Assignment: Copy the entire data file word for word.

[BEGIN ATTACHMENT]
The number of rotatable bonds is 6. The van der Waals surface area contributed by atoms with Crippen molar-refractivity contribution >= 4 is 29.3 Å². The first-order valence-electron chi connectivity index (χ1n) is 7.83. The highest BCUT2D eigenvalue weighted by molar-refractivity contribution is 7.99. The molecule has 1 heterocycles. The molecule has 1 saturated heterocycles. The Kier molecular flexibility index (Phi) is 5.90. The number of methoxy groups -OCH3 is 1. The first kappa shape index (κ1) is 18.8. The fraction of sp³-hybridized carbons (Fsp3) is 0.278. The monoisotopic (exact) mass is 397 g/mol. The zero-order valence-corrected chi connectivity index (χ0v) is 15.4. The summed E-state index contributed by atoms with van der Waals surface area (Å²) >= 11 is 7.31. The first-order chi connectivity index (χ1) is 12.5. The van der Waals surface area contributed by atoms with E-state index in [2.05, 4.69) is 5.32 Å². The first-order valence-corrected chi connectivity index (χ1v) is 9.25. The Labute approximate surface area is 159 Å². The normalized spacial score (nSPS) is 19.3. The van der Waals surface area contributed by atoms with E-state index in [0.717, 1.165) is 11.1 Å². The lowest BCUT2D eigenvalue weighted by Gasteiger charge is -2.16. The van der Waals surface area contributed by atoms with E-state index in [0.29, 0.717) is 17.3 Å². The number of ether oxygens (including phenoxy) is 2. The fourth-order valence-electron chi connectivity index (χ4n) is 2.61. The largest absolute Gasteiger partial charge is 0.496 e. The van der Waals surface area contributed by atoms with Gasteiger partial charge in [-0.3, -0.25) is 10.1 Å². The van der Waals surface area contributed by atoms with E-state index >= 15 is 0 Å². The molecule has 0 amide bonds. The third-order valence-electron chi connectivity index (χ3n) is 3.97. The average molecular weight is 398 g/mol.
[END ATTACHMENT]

The number of rotatable bonds is 6. The van der Waals surface area contributed by atoms with Crippen molar-refractivity contribution >= 4 is 29.3 Å². The first-order valence-electron chi connectivity index (χ1n) is 7.83. The highest BCUT2D eigenvalue weighted by molar-refractivity contribution is 7.99. The molecule has 1 heterocycles. The molecule has 1 saturated heterocycles. The Kier molecular flexibility index (Phi) is 5.90. The number of methoxy groups -OCH3 is 1. The first kappa shape index (κ1) is 18.8. The fraction of sp³-hybridized carbons (Fsp3) is 0.278. The monoisotopic (exact) mass is 397 g/mol. The zero-order valence-corrected chi connectivity index (χ0v) is 15.4. The summed E-state index contributed by atoms with van der Waals surface area (Å²) >= 11 is 7.31. The first-order chi connectivity index (χ1) is 12.5. The van der Waals surface area contributed by atoms with E-state index in [2.05, 4.69) is 5.32 Å². The first-order valence-corrected chi connectivity index (χ1v) is 9.25. The Labute approximate surface area is 159 Å². The normalized spacial score (nSPS) is 19.3. The van der Waals surface area contributed by atoms with E-state index in [0.717, 1.165) is 11.1 Å². The lowest BCUT2D eigenvalue weighted by Gasteiger charge is -2.16. The van der Waals surface area contributed by atoms with E-state index in [0.29, 0.717) is 17.3 Å². The number of ether oxygens (including phenoxy) is 2. The fourth-order valence-electron chi connectivity index (χ4n) is 2.61. The largest absolute Gasteiger partial charge is 0.496 e. The van der Waals surface area contributed by atoms with Gasteiger partial charge in [-0.3, -0.25) is 10.1 Å². The van der Waals surface area contributed by atoms with E-state index >= 15 is 0 Å². The molecule has 0 amide bonds. The third-order valence-electron chi connectivity index (χ3n) is 3.97. The average molecular weight is 398 g/mol.